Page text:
What books should I read?

A book list for a crash course in sports analytics.

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What books should I read if I want to get into sports analytics? Where is a good place to start?

There are certainly sport-specific books that I could list that help you understand the terminology and thought patterns in any given sport, but I’ll save that for another time. More important, in my mind, are books that can teach you how to think through a statistical lens.

Sometimes sports analytics gets reduced to whether you know how to code, or run a regression, or use machine learning methods to make predictions. And while those are skills that are helpful, they are worthless (or even harmful) if you don’t first understand the concepts behind statistical thinking. These concepts can tell you why these skills are helpful in the first place, where they came from, when to use them, and how to avoid their pitfalls. And even if you never learn the technical skills, these concepts can teach you ways to think about the world that will help you in any line of work—or even just living life.

To that end, here are some books I’ve read and would highly recommend that will help you along that path. Think of it as a mini-course in sports analytics:

Moneyball by Michael Lewis — the book that really started it all. An engaging story that will also help you understand some of the origins of why and how advanced statistics came to be so pivotal in sports.

The Undoing Project by Michael Lewis — Lewis writes in the introduction that he thinks of this as his follow-up to Moneyball. It examines the work of Daniel Kahneman and Amos Tversky, showing the underlying psychological reasons why statistical analysis is helpful in decision making. (And if you’re interested in more on this topic, you can read Kahneman himself in Thinking, Fast and Slow.)

The Drunkard’s Walk by Leonard Mlodinow — an entertaining look at randomness, probability, and how to think statistically, with the history of many of these concepts woven in.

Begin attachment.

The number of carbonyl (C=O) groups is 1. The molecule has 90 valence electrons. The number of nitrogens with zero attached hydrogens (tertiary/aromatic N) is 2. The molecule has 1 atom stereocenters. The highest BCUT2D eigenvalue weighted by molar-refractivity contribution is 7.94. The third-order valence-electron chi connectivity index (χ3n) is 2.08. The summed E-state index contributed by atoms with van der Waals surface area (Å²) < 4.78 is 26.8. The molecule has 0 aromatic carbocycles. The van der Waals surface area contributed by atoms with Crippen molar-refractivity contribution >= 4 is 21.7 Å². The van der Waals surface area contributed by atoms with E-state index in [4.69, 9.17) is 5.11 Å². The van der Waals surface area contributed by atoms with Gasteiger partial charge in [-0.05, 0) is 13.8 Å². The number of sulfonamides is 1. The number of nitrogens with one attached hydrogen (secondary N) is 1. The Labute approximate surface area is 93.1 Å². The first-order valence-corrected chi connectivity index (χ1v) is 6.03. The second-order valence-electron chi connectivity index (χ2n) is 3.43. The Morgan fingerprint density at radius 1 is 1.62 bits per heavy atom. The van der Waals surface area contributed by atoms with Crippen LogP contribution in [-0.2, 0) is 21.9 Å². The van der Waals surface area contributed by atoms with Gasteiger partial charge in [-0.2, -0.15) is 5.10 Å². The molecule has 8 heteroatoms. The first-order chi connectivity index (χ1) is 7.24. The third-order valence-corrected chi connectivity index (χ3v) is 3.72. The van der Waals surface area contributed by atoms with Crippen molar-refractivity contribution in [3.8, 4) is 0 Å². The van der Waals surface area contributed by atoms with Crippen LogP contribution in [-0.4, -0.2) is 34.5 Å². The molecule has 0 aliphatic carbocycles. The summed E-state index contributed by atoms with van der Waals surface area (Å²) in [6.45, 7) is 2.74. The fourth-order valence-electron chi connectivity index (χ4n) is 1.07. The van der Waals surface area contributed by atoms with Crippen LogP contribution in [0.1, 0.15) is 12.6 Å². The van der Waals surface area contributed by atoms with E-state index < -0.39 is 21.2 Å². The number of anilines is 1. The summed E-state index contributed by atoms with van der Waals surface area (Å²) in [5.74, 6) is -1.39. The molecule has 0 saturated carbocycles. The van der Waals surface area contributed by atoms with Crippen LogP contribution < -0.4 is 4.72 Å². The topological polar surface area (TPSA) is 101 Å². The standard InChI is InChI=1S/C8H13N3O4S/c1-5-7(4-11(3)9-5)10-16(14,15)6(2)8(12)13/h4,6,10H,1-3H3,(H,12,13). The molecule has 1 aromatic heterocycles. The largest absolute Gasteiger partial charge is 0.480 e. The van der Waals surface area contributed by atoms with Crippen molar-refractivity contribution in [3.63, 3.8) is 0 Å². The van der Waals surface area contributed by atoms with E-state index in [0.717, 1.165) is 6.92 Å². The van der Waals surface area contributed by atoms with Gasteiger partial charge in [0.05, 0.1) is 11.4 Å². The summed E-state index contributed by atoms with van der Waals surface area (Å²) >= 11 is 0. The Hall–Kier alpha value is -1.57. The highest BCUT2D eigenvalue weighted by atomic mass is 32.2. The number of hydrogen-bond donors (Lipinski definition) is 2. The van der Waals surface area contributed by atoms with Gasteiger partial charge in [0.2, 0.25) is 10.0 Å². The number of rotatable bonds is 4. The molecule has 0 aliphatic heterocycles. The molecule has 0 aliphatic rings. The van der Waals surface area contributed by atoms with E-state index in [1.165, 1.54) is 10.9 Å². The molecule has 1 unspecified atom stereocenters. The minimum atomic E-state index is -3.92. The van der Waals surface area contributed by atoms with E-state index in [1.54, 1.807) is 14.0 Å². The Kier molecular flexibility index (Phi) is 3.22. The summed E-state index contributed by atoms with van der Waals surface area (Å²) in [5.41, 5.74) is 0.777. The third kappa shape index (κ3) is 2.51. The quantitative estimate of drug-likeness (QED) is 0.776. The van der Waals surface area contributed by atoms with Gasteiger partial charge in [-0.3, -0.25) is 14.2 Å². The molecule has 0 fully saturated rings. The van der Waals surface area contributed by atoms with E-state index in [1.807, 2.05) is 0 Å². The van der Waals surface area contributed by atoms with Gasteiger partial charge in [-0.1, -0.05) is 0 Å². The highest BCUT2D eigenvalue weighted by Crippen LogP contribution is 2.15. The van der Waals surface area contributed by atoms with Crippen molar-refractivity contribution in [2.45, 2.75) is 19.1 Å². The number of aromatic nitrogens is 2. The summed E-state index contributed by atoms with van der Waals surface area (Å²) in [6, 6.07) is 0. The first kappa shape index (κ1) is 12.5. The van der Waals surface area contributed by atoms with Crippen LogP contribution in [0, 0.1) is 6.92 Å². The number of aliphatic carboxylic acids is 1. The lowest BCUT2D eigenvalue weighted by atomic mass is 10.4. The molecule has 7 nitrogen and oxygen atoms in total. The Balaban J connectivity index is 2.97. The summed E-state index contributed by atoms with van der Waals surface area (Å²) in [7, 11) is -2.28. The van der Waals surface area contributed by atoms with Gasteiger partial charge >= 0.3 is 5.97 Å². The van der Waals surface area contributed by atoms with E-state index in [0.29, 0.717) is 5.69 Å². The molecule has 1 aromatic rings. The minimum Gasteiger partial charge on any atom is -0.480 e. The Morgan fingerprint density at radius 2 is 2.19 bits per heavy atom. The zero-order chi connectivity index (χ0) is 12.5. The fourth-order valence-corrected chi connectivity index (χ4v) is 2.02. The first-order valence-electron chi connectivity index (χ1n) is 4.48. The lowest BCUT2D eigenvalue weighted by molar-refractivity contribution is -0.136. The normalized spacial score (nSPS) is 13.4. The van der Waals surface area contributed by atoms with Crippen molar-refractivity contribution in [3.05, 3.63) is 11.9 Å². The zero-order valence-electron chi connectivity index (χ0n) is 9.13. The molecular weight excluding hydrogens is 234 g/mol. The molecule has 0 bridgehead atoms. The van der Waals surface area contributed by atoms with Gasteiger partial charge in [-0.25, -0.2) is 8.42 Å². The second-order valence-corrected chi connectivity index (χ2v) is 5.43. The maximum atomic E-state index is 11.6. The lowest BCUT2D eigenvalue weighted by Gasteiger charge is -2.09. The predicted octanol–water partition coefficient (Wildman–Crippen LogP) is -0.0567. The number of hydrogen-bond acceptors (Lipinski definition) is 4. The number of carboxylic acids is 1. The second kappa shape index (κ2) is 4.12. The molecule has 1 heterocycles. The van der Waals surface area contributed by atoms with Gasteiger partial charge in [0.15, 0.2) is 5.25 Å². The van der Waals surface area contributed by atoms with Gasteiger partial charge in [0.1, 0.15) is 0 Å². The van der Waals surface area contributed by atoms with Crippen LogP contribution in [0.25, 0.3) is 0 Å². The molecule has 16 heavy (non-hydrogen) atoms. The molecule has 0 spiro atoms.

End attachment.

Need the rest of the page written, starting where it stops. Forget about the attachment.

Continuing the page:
How Not To Be Wrong by Jordan Ellenberg — a well written guide to using mathematical concepts to think about the world.

Superforecasting by Phil Tetlock and Dan Gardner — Tetlock’s research helps us understand how to make the best predictions we can, giving us a blueprint for integrating the numerical and the psychological.

The Signal and the Noise by Nate Silver — Silver writes about how predictions can work, and when they go wrong. His writing provides a very important conceptual underpinning to any predictive model building you’d want to do.

The Only Rule Is It Has to Work by Ben Lindbergh and Sam Miller — Bringing us full circle: What happens when two writers, steeped in the knowledge of baseball analytics, take over a minor league team and actually get to apply what they know? A very fun and enlightening look at the actual application of a lot of the theory you’ve just read.


Thinking in Bets by Annie Duke — I have not read this book yet, but have heard it highly recommended from a few people I trust. You can also check out some of her interviews, for example this podcast episode.

More advanced

Incerto by Nassim Nicholas Taleb — Incerto is Taleb’s series of books, which includes Fooled by Randomness, The Black Swan, The Bed of Procrustes, Antifragile, and Skin in the Game. Think of them as the graduate level course after the prior reading. They are more in-depth, technically detailed, and challenging, but they opened a window for me into a very different kind of view of the world that I have found quite valuable.

Then what?

I’m a huge believer in the importance of domain knowledge to properly perform any statistical analysis (something reinforced by many of these books!). In this case, that means whatever sport you want to analyze, you need to understand it as well as possible.

Beyond that, as I mentioned, learning what has already been done in the field in the sport you’re focusing on is also important.

How to approach learning both of those is beyond the scope of this email. (Perhaps it’s a topic for a future one!) But I wanted to provide this list, because I think it’s a very valuable (and often overlooked) first step.

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